Organically, your brain is engineered to focus your attention over longer periods of time on specific goals until your needs are met, or until the objective is complete. Brain scans have proven this to be true: when we task switch, we engage the following four major areas of the brain excessively and unnecessarily:
- Pre-frontal cortex
(restrains and focuses your attention, scheduling the task switch)
- Posterior parietal lobe
(generates rule sets and conditions for the incoming task switch)
- Anterior cingulate gyrus
(engaged throughout the process, screening for errors in transmission along the way)
- Pre-motor cortex
(primes you for action)
Consider how often you task switch throughout your work day — do you really need to make your brain work that hard for a result that ultimately reduces your productivity?
Mindful awareness can once again help sharpen your focus — this time to combat the mental fatigue that comes with excessive task switching.
Useful Tools to Reduce Task Switching
It can seem nearly impossible at times to focus on what needs your attention most. Today we enjoy virtually unlimited access to a wealth of information but the cost is high. Websites, smartphone apps, social networking, text messages — each one ultimately a distraction primed to strike when we are least prepared for it.
But what if it isn’t just websites that are a problem? What if you can’t stop tweaking that Hearthstone deck or updating some arcane work-related spreadsheet? ColdTurkey has your back.
ColdTurkey is so effective at what it does because it allows you to block anything (or everything) that your computer can throw at you. You can use ColdTurkey to lock you into a document that has to be completed, or to lock you out of your computer entirely if your attention should be someplace else.
Technique: Mindfulness Practice
To practice mindfulness, pay attention. Are you paying attention? There, you’ve done it — you’re practicing mindfulness. Mindfulness can help sharpen your focus, because by practicing mindfulness you train yourself to both be distracted less and pay attention more.
Some things to pay attention to (or to “check-in with”) throughout the day are your breathing, the time, or your spinal posture — anything that you quickly observe, comprehend, and ground yourself in for a moment can serve as mindfulness practice. The idea is to simply be aware of something, and to allow that awareness to train your ability to pay attention.
Think of mindfulness as a way to train your “attention muscles”. Through mindfulness, we further cultivate and refine our ability to focus. A scattered mind cannot focus effectively!
Technique: Distraction Lists
A mindfulness practice that can help you align the systems that regulate your ability to focus is to pay attention to the things that distract you. Make a mental or physical note of the distraction and allow it to pass through you for the moment.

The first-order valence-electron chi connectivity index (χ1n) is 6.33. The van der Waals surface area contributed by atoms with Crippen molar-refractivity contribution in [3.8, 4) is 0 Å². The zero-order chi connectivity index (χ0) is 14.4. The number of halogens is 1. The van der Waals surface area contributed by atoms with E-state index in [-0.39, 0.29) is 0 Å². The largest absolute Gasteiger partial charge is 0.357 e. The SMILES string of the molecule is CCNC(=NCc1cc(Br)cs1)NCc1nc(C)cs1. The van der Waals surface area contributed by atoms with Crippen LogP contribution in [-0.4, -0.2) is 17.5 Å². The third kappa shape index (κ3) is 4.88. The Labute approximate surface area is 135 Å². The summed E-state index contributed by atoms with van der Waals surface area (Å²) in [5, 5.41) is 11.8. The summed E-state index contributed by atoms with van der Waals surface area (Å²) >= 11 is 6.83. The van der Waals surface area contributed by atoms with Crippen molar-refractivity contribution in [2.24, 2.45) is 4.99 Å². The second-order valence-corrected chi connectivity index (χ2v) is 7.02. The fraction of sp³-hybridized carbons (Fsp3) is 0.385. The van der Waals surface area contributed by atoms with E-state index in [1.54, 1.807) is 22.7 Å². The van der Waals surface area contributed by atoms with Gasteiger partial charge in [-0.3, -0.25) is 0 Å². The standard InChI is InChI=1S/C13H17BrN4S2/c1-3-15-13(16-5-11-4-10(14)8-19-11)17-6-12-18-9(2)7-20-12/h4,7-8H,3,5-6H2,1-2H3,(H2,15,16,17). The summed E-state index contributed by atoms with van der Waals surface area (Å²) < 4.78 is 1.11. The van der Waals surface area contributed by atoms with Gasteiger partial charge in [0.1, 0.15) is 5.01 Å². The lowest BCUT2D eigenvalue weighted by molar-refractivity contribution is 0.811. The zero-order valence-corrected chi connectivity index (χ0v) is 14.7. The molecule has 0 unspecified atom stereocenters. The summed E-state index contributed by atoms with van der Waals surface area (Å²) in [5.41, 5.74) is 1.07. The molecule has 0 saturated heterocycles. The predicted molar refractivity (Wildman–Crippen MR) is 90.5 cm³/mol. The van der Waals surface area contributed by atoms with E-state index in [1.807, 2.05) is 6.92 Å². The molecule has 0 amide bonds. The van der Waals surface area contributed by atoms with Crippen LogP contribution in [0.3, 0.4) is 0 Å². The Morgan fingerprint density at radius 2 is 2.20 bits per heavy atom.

Keep a pen and paper close by in your workspace. Throughout the day, observe your distractions and write them down. Is it an important email that has to be written? Write it down and return to the task. Is there a phone call that you need to make? Write it down and return to the task.
This technique is useful for many reasons, but above all else it allows you to give your mind permission to “release” the distraction because it is written in pen to serve as a reminder to resolve the distraction later.
If the distraction returns, don’t panic. Use the following moments of distraction to refine your previous notes. Is that email you have to write distracting you again? Make a note of what the email’s subject should be, or of a point you’d like to express — anything that you can use as a “win” to allow your mind a moment of accomplishment… a moment to which one should always be prepared to reply, “I must now return to the task at hand”.
Supplements For Focus
Alpha GPC, or L-Alpha glycerylphosphorylcholine, is a parasympathomimetic acetylcholine precursor. It has been informally referred to as the “learning neurotransmitter”.
Alpha GPC is one a few different kinds of supplemental choline available, but it distinguishes itself by being both a precursor for acetylcholine production and a rapid-delivery vehicle for choline across the blood-brain barrier.
Acetylcholine is a critical neurotransmitter — it is involved in neuromuscular signalling throughout the body, and in the brain it contributes to our ability to reason, our aptitude to learn, and in the formation and recall of memories.
Acetylcholine links the brain to the body; a sound body and mind are integral to healthy focus and awareness.
- Acute supplementation with alpha-glycerylphosphorylcholine augments growth hormone response to, and peak force production during, resistance exercise
- Effect of a new cognition enhancer, alpha-glycerylphosphorylcholine, on scopolamine-induced amnesia and brain acetylcholine
Huperzine A is a naturally occurring compound that inhibits acetylcholinesterase, which is the enzyme that catalyzes acetylcholine breakdown. The result of this enzymatic inhibition is elevated acetylcholine levels in the medial prefrontal cortex and the hippocampus.
Huperzine A has recently demonstrated an ability to curb learning and memory defects in animal models of Alzheimer’s Disease, suggesting further neuroprotective benefits in addition to the role it plays in boosting acetylcholine levels.
- Cognition Improvement by Oral Huperzine A: A Novel Acetylcholinesterase Inhibitor
- Neuroprotective effects of huperzine A: new therapeutic targets for neurodegenerative disease
Caffeine is a staple of daily routine the world over. Whether in coffee, chocolate, or tea, caffeine is ubiquitous in most global cultures.
L-theanine is an amino acid analogue commonly ingested as a constituent of green (and some black) teas. Caffeine and L-theanine work in synergy to enhance focus — L-theanine prevents elevated blood pressure and has been proven to decrease “tension anxiety” that occurs as a result of dietary caffeine.
L-theanine is structurally similar to glutamate, an excitatory neurotransmitter that is released by caffeine, and will bind to glutamate receptors. This can prevent some of the uncomfortable side effects of caffeine. It is suggested to use caffeine and L-theanine in a 1:2 ratio.